The best time to prune a common hydrangea (Hydrangea macrophylla) is spring, once all chance of frost has passed. Common hydrangea is pretty hardy but it can get some frost damage in very severe winters. In spring, you can cut any frost damaged branches right back to the living wood.
Common hydrangeas flower on the previous year’s growth (so not branches grown this year). Regular pruning of hydrangeas ensure nice and abundant flowering. Most pruning should take place in late winter/early spring but the climbing hydrangea should be pruned after summer.
If a common hydrangea gets too big, you might need to cut it back fairly drastically. This means pruning the entire common hydrangea’s branches right back to 30-50 cm height. New branches will then grow on your shrub throughout the year.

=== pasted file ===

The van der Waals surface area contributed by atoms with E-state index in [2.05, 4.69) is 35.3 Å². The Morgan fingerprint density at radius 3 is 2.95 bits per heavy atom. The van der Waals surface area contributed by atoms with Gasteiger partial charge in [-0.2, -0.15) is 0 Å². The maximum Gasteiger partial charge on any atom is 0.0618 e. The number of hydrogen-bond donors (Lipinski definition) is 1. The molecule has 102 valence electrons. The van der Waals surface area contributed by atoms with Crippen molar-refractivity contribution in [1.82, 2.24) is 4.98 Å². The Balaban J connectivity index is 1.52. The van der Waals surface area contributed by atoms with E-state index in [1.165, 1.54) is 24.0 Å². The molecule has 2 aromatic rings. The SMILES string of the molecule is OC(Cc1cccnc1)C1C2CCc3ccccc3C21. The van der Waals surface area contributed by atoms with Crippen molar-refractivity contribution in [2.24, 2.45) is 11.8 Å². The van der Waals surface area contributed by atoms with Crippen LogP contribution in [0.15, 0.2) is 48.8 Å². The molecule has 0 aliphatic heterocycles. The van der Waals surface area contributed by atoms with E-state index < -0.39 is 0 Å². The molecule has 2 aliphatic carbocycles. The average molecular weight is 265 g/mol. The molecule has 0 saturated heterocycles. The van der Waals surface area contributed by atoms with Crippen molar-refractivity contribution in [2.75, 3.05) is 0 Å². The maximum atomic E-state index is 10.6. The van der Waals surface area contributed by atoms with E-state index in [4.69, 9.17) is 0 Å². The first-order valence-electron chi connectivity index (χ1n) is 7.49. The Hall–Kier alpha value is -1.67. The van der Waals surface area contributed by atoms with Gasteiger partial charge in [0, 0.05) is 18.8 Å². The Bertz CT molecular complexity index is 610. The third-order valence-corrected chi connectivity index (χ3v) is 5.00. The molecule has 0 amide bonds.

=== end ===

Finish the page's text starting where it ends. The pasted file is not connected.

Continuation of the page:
The newest varieties of common hydrangea (Hydrangea macrophylla) flower on both old and new wood. After a winter pruning, the bush will grow new branches that will flower that same year. Common hydrangeas are all labelled individually to indicate exactly which you have – one that flowers on old wood, or a common hydrangea that flowers on new wood.
Rejuvenating common hydrangea
It’s even possible to rejuvenate common hydrangea (Hydrangea macrophylla) that have been in the garden for years – you can do this over a period of 3 years and then it will be completed rejuvenated. Here’s what to do - Every year, cut back 1/3 of all the branches to 30-50 cm. The following year, do another different 1/3 of your hydrangea branches, and so on.